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Female volcano ʻelepaio
Chasiempis sandwichensis ridgwayi
Scientific classification Edit this classification
Domain: Eukaryota
Kingdom: Animalia
Phylum: Chordata
Class: Aves
Order: Passeriformes
Family: Monarchidae
Genus: Chasiempis
Cabanis, 1847
Type species
Muscicapa sandwichensis[1]
Gmelin, 1789
  • C. sclateri
  • C. ibidis
  • C. sandwichensis
Illustration by Joseph Smit

The ʻelepaio are three species of monarch flycatcher in the genus Chasiempis. They are endemic to the Hawaiian Islands, and were formerly considered conspecific. They measure 14 cm long and weigh 12–18 g. One species inhabits the Big Island, another Oʻahu and the third Kauaʻi. Being one of the most adaptable native birds of Hawaiʻi, no subspecies have yet become extinct, though two have become quite rare.

The ʻelepaio is the first native bird to sing in the morning and the last to stop singing at night; apart from whistled and chattering contact and alarm calls, it is probably best known for its song, from which derives the common name: a pleasant and rather loud warble which sounds like e-le-PAI-o or ele-PAI-o. It nests between January and June.


The genus Chasiempis contains three species:[2]

Image Scientific name Common Name Distribution
Chasiempis sclateri Kauaʻi ʻelepaio Hawaiian Island of Kauaʻi
Chasiempis ibidis Oʻahu ʻelepaio Hawaiian Island of Oʻahu.
Chasiempis sandwichensis Hawaiʻi ʻelepaio Hawaiian Island of Hawaiʻi.


The sequential colonization and speciation of the Chasiempis sandwichensis subspecies (denoted by the orange arrows) with their divergence times and island geological ages.[3]

Uniquely among Hawaiian passerines, the distribution of the ʻelepaio is peculiarly discontinuous. According to fossil remains, the birds did not occur on Maui Nui or its successor islands. Their current distribution is absent from the Maui Nui island group. If this assumption is correct, the reasons are unknown at present. However, the strange "flycatcher finches", extinct honeycreepers of the genus Vangulifer, are only known to have inhabited Maui and probably evolved on Maui Nui.[4] There, they probably filled the same ecological niche as the ʻelepaio did on the other islands. Competition from Vangulifer may thus have prevented a successful colonization of Maui Nui by Chasiempis.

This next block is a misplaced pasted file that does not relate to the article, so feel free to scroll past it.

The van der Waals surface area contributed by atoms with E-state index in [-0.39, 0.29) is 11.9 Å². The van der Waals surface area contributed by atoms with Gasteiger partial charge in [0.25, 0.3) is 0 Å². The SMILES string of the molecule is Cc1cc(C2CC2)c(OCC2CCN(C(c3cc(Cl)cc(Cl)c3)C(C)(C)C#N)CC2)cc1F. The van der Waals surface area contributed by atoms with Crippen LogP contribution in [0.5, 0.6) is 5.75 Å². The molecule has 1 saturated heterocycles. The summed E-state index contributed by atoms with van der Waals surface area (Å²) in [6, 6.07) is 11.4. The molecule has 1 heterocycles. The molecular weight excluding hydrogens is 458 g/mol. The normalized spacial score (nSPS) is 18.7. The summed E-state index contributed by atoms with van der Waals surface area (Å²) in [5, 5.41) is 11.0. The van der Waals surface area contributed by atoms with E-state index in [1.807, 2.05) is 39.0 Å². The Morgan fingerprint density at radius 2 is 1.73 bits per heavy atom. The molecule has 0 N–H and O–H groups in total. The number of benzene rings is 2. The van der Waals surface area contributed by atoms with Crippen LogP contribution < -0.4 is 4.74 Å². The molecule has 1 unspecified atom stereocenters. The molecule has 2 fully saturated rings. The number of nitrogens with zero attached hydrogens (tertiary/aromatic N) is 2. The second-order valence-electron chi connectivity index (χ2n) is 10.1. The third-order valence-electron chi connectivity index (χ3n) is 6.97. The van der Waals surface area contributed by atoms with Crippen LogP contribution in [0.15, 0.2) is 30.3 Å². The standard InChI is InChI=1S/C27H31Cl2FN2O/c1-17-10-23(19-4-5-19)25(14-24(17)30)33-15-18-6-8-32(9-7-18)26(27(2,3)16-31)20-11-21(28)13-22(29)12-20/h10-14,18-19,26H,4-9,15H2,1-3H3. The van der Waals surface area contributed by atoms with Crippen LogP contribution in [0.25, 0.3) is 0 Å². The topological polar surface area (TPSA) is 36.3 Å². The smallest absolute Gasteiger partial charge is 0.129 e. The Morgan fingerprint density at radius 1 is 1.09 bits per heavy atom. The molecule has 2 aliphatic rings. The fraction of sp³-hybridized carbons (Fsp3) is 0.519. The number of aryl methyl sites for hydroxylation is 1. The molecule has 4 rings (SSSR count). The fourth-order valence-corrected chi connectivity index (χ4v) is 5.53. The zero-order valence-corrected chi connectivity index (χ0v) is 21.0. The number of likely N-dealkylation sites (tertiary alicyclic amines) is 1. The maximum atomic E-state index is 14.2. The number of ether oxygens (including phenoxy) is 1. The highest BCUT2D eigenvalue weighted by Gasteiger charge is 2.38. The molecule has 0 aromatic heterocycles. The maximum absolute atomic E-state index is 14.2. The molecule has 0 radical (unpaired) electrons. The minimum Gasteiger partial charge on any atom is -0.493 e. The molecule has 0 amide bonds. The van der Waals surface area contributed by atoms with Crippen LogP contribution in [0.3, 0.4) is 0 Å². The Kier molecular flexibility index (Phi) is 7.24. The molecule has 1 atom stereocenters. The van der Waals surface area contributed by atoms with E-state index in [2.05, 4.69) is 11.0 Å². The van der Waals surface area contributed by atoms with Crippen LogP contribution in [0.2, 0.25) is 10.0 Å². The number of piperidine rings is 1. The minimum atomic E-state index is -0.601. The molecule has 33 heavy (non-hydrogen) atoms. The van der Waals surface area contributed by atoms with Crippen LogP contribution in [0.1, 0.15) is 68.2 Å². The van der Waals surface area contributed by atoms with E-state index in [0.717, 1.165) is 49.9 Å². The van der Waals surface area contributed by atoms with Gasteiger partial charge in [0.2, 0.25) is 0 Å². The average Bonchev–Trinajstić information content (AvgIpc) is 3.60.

Cultural significance

In Hawaiian tradition, the ʻelepaio was among the most celebrated of the birds.[5][6] It is associated with a number of significant roles in culture and mythology. Chiefly, it helped kālai waʻa (canoe-builders) to select the right koa tree to use for their waʻa (canoe). The ʻelepaio is a bold and curious little bird, and thus it was attracted to humans whom it found working in its habitat, and it quickly learned to exploit feeding opportunities created by human activity, altering its behavior accordingly[7] – which incidentally made it even more conspicuous.

For example, it followed canoe builders through dense vegetation, watching them as they searched for suitable trees. They considered it their guardian spirit, an incarnation of their patron goddess Lea, because if the bird pecked at a fallen tree, it was a sign that the tree was riddled with burrowing insects and thus not good anymore, but when the bird showed no interest in a tree, it indicated that the wood was suitable. This is the origin of the ancient Hawaiian proverb, ʻUā ʻelepaio ʻia ka waʻa ("The canoe is marked out by the ʻelepaio"). Due to its insectivorous habit, farmers believed the ʻelepaio to be the incarnation of Lea's sister goddess, Hina-puku-ʻai, who protected food plants and was a patron of agriculture.


Although deforestation for agriculture destroyed large areas of habitat, the ʻelepaio managed to adapt well to the initial settlement. Thus, its population was large enough to withstand the additional pressures that came about with Western colonization of the islands. However, the Oʻahu species has declined precipitously in recent years and is now endangered.


  1. ^ "Monarchidae". The Trust for Avian Systematics. Retrieved 2023-07-16.
  2. ^ "Monarchs « IOC World Bird List". Retrieved 2017-01-01.
  3. ^ Eric A. VanderWerf; Lindsay C. Young; Norine W. Yeung; David B. Carlon (2010). "Stepping stone speciation in Hawaii's flycatchers: molecular divergence supports new island endemics within the elepaio". Conservation Genetics. 11 (4): 1283–1298. doi:10.1007/s10592-009-9958-1. S2CID 35883704.
  4. ^ James, Helen F.; Olson, Storrs L. (1991). "Descriptions of Thirty-Two New Species of Birds from the Hawaiian Islands: Part II. Passeriformes" (PDF). Ornithological Monographs. 46 (46): 1–88. doi:10.2307/40166713. JSTOR 40166713.
  5. ^ Kanahele, George S. (1996): Waikiki 100 B.C. to 1900 A.D. Honolulu: University of Hawaii Press, p. 29, ISBN 0824817907.
  6. ^ Soehren, Rick (1996): The Birdwatcher's Guide to Hawaiʻi. Honolulu: University of Hawaii Press, p. 1, ISBN 0824816838.
  7. ^ VanderWerf, Eric A. (1994). "Intraspecific variation in foraging behavior of Elepaio in Hawaiian forests of different structure" (PDF). Auk. 111 (4): 917–932. doi:10.2307/4088824. JSTOR 4088824.

Further reading

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